You've done your last lawn cut for the year so you can pop your mower back in the shed and forget about it until next year... or can you?
Remember how hard it was to get it going again? Did you just go out and buy a new one because 'it didn't work any more'?
A few simple steps and an hour of your time to prepare your mower for winter storage will not only save you time and hassle come the spring but could also save you money.
READ THE MANUAL
Firstly make sure you have your mower manual to hand for reference when you work on your mower.
If you have a petrol mower, the first job is to drain the tank of fuel.
Depending on which model of mower you have, this would be a good time to refer to the manual and follow the manufacturer's safe guidelines on fuel removal and disposal.
Once the tank has been drained, it's always a good idea to run the mower until it cuts out to clear any fuel that remains in the fuel lines and carburettor.
Fuel that is left in mowers and other garden machinery for long periods of time will separate and cause the other chemicals in the fuel to degrade.
The alcohol in the fuel can dissolve plastic and rubber parts and can attract moisture that will lead to corrosion of metal parts.
Fuel that has degraded will also cause a significant drop in performance and is probably the main reason you struggle to get the mower going in the springtime.
If your mower has a battery then remove it. Give it a wipe over with a cloth and clean the terminals with a soft wire brush if required. There are specialist terminal cleaning and protectant products on the market if needed.
Next, store the battery in a cool, dry area away from any points of ignition.
It makes sense to give the mower a clean before storing it away.
Firstly, remove the HT lead from the top of the spark plug and brush off the grass, leaves and mud from the mower.
Check the fins on the engine are clear of debris and gently tip the mower and clear the underside.
It's advisable to use a tool such as a screwdriver when cleaning around the blade rather than your hands.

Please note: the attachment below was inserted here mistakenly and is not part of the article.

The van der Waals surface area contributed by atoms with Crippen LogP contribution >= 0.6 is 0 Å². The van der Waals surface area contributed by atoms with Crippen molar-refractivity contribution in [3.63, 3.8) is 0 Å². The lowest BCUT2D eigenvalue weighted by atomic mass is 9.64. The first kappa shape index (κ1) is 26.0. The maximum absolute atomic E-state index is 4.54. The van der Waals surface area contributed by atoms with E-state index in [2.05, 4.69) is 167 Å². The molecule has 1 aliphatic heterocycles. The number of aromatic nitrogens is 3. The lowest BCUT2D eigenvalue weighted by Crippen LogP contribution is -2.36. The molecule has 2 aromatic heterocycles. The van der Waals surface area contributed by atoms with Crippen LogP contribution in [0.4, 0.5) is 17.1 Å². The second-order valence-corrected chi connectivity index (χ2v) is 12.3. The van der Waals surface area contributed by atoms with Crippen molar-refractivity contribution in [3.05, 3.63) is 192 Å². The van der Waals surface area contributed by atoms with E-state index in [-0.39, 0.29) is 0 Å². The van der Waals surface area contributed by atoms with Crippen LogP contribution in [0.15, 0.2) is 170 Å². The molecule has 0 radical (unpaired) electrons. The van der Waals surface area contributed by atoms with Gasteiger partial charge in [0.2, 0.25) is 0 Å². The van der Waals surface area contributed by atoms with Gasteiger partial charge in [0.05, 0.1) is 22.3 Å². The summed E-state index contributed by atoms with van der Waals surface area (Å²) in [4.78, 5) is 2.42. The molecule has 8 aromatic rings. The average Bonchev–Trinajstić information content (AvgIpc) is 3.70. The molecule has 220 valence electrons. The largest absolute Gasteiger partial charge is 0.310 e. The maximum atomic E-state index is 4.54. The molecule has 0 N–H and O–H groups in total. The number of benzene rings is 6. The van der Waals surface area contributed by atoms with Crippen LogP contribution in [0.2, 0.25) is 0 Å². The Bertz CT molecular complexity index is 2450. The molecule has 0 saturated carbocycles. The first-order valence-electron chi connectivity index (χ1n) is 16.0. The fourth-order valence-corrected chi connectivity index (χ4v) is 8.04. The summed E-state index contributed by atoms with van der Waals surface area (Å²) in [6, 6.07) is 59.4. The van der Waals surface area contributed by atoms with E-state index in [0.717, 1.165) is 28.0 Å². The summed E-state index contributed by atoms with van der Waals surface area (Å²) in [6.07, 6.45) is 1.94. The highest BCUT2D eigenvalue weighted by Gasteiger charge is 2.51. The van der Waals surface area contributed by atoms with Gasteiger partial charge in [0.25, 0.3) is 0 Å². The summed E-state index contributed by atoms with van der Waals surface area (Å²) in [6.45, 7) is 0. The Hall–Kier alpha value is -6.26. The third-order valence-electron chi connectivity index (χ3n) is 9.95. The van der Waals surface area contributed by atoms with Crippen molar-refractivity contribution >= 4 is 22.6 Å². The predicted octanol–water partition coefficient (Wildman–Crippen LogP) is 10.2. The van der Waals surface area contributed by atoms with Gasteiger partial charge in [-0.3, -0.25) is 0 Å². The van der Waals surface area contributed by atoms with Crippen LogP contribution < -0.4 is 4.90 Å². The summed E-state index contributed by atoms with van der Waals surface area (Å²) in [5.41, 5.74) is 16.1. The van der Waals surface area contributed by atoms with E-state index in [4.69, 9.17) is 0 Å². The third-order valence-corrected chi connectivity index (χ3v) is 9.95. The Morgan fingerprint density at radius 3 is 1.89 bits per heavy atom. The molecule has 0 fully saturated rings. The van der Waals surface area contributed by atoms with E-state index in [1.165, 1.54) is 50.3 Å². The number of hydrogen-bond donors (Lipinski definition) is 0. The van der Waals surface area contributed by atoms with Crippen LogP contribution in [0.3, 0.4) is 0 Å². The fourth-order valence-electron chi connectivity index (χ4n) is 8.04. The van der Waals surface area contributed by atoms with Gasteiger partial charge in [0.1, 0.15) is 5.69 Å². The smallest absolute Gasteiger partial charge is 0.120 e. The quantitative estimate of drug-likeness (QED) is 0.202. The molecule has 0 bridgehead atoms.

Inspect the cutting blade for damage and replace or re-sharpen if required.
It's a good idea to lubricate and brush a thin coat of oil on to the blade before storage to protect from possible corrosion.
Don't be put off by this; modern engines are much simpler to work on and you don't need much mechanical knowledge to service your mower's engine.
Your mower may have even come with the tools you'd need to carry the following out:
Remove and inspect the spark plug. If there are any visible signs of damage then it's best to replace the spark plug.
If the spark plug is fine then gently clean the base of the plug with a soft wire brush and check that the plug gap is as per the manufacturer's specification by referring to the manual.
Winter storage is a good time to change the oil and oil filter (if fitted). Refer to the manual for the manufacturer's recommended way of draining and disposing of the oil and replace with the correct amount of specified oil.
Oil will become less efficient over time due to the breakdown of molecules, so the fresh oil will help lubricate the engine's internal parts, giving you a longer lifespan from your engine.
It's also advisable to remove and clean or replace the air filter.
The air filter provides air, free from dust or dirt particles to help the engine run, so giving it a good clean or replacing it helps the engine to run cleanly and smoothly.
Refer to the manual on how to remove the filter and depending on the type of filter installed it may be as simple as tapping the dust from the filter element to washing in warm soapy water.
For winter storage, it can help to remove the spark plug and pour a small amount (teaspoon) of oil into the cylinder bore and pull the recoil handle several times. This will coat the cylinder wall with a layer of oil that will lubricate and prevent seizing and protect from corrosion.
Once you've done this, replace the spark plug.
It's also worth lubricating all pivot points and cable movement points with a good quality spray grease - this will help everything work as it should come spring.
Find a cool, dry, level place to store the mower.
Try to keep it away from other chemicals or furnaces, boilers, etc, and even consider covering with a tarpaulin.
Come next spring, these simple-to-perform tasks will greatly help in starting your mower and prolonging its life.